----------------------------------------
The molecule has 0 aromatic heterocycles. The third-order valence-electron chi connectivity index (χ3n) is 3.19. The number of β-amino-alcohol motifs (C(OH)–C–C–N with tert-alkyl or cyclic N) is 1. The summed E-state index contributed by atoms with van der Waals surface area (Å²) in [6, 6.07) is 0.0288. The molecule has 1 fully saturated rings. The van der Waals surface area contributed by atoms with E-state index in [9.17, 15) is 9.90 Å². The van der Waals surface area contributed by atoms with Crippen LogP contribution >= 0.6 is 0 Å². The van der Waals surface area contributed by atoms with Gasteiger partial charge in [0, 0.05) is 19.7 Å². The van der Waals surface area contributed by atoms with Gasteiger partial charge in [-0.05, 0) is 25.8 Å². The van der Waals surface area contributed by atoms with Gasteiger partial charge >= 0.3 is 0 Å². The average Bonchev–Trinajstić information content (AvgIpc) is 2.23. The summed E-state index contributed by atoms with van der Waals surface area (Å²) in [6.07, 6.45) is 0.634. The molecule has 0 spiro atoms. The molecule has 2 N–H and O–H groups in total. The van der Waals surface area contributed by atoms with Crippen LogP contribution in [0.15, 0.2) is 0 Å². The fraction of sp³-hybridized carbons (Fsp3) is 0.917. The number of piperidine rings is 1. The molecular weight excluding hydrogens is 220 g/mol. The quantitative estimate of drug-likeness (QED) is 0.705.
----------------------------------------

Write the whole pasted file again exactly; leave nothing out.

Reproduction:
The molecule has 0 aromatic heterocycles. The third-order valence-electron chi connectivity index (χ3n) is 3.19. The number of β-amino-alcohol motifs (C(OH)–C–C–N with tert-alkyl or cyclic N) is 1. The summed E-state index contributed by atoms with van der Waals surface area (Å²) in [6, 6.07) is 0.0288. The molecule has 1 fully saturated rings. The van der Waals surface area contributed by atoms with E-state index in [9.17, 15) is 9.90 Å². The van der Waals surface area contributed by atoms with Crippen LogP contribution >= 0.6 is 0 Å². The van der Waals surface area contributed by atoms with Gasteiger partial charge in [0, 0.05) is 19.7 Å². The van der Waals surface area contributed by atoms with Gasteiger partial charge in [-0.05, 0) is 25.8 Å². The van der Waals surface area contributed by atoms with Gasteiger partial charge >= 0.3 is 0 Å². The average Bonchev–Trinajstić information content (AvgIpc) is 2.23. The summed E-state index contributed by atoms with van der Waals surface area (Å²) in [6.07, 6.45) is 0.634. The molecule has 0 spiro atoms. The molecule has 2 N–H and O–H groups in total. The van der Waals surface area contributed by atoms with Crippen LogP contribution in [0.15, 0.2) is 0 Å². The fraction of sp³-hybridized carbons (Fsp3) is 0.917. The number of piperidine rings is 1. The molecular weight excluding hydrogens is 220 g/mol. The quantitative estimate of drug-likeness (QED) is 0.705.